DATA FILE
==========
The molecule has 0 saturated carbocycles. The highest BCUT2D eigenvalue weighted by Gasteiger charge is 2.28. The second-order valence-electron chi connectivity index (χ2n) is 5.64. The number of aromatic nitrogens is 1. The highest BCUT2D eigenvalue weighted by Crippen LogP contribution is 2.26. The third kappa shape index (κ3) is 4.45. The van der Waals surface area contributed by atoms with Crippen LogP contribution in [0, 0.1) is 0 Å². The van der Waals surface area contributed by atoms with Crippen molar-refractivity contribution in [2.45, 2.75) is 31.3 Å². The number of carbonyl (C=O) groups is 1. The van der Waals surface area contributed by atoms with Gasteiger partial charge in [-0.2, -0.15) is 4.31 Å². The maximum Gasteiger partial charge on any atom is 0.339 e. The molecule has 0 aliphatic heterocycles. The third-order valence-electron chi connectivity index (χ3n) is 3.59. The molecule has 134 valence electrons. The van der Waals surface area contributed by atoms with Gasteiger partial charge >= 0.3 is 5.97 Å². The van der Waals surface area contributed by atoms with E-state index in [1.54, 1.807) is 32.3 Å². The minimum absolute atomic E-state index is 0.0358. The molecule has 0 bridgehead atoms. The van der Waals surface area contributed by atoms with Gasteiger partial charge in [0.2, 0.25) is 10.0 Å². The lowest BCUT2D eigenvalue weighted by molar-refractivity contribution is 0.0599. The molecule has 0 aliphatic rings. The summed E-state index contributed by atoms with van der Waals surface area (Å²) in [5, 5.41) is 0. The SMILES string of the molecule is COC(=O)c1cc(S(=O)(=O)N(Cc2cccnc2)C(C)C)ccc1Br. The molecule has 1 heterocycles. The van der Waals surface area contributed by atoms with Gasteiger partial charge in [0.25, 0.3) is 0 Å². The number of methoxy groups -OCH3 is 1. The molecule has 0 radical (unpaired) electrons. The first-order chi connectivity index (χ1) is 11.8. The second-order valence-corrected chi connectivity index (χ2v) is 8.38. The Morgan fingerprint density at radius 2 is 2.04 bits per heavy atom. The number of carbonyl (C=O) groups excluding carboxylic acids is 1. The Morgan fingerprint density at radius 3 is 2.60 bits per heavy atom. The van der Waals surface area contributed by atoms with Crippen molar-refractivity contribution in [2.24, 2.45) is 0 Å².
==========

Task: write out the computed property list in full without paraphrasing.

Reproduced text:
The molecule has 0 saturated carbocycles. The highest BCUT2D eigenvalue weighted by Gasteiger charge is 2.28. The second-order valence-electron chi connectivity index (χ2n) is 5.64. The number of aromatic nitrogens is 1. The highest BCUT2D eigenvalue weighted by Crippen LogP contribution is 2.26. The third kappa shape index (κ3) is 4.45. The van der Waals surface area contributed by atoms with Crippen LogP contribution in [0, 0.1) is 0 Å². The van der Waals surface area contributed by atoms with Crippen molar-refractivity contribution in [2.45, 2.75) is 31.3 Å². The number of carbonyl (C=O) groups is 1. The van der Waals surface area contributed by atoms with Gasteiger partial charge in [-0.2, -0.15) is 4.31 Å². The maximum Gasteiger partial charge on any atom is 0.339 e. The molecule has 0 aliphatic heterocycles. The third-order valence-electron chi connectivity index (χ3n) is 3.59. The molecule has 134 valence electrons. The van der Waals surface area contributed by atoms with Gasteiger partial charge >= 0.3 is 5.97 Å². The van der Waals surface area contributed by atoms with E-state index in [1.54, 1.807) is 32.3 Å². The minimum absolute atomic E-state index is 0.0358. The molecule has 0 bridgehead atoms. The van der Waals surface area contributed by atoms with Gasteiger partial charge in [0.2, 0.25) is 10.0 Å². The lowest BCUT2D eigenvalue weighted by molar-refractivity contribution is 0.0599. The molecule has 0 aliphatic rings. The summed E-state index contributed by atoms with van der Waals surface area (Å²) in [5, 5.41) is 0. The SMILES string of the molecule is COC(=O)c1cc(S(=O)(=O)N(Cc2cccnc2)C(C)C)ccc1Br. The molecule has 1 heterocycles. The van der Waals surface area contributed by atoms with Gasteiger partial charge in [0.25, 0.3) is 0 Å². The number of methoxy groups -OCH3 is 1. The molecule has 0 radical (unpaired) electrons. The first-order chi connectivity index (χ1) is 11.8. The second-order valence-corrected chi connectivity index (χ2v) is 8.38. The Morgan fingerprint density at radius 2 is 2.04 bits per heavy atom. The number of carbonyl (C=O) groups excluding carboxylic acids is 1. The Morgan fingerprint density at radius 3 is 2.60 bits per heavy atom. The van der Waals surface area contributed by atoms with Crippen molar-refractivity contribution in [2.24, 2.45) is 0 Å².